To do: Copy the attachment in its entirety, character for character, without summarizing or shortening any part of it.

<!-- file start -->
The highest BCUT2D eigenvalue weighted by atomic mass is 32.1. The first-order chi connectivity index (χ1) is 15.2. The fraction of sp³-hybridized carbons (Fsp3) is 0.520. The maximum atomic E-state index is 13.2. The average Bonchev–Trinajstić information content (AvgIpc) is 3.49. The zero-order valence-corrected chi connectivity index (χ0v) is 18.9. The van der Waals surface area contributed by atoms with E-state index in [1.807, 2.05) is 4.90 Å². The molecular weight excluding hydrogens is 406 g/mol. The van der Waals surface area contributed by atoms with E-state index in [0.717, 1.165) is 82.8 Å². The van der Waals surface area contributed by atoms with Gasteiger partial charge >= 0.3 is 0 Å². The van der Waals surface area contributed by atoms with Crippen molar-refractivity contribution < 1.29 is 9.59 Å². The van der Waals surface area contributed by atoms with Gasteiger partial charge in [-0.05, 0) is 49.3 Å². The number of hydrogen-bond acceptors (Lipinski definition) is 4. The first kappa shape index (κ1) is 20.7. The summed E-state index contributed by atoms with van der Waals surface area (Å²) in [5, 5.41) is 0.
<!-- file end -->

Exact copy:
The highest BCUT2D eigenvalue weighted by atomic mass is 32.1. The first-order chi connectivity index (χ1) is 15.2. The fraction of sp³-hybridized carbons (Fsp3) is 0.520. The maximum atomic E-state index is 13.2. The average Bonchev–Trinajstić information content (AvgIpc) is 3.49. The zero-order valence-corrected chi connectivity index (χ0v) is 18.9. The van der Waals surface area contributed by atoms with E-state index in [1.807, 2.05) is 4.90 Å². The molecular weight excluding hydrogens is 406 g/mol. The van der Waals surface area contributed by atoms with E-state index in [0.717, 1.165) is 82.8 Å². The van der Waals surface area contributed by atoms with Gasteiger partial charge >= 0.3 is 0 Å². The van der Waals surface area contributed by atoms with Crippen molar-refractivity contribution < 1.29 is 9.59 Å². The van der Waals surface area contributed by atoms with Gasteiger partial charge in [-0.05, 0) is 49.3 Å². The number of hydrogen-bond acceptors (Lipinski definition) is 4. The first kappa shape index (κ1) is 20.7. The summed E-state index contributed by atoms with van der Waals surface area (Å²) in [5, 5.41) is 0.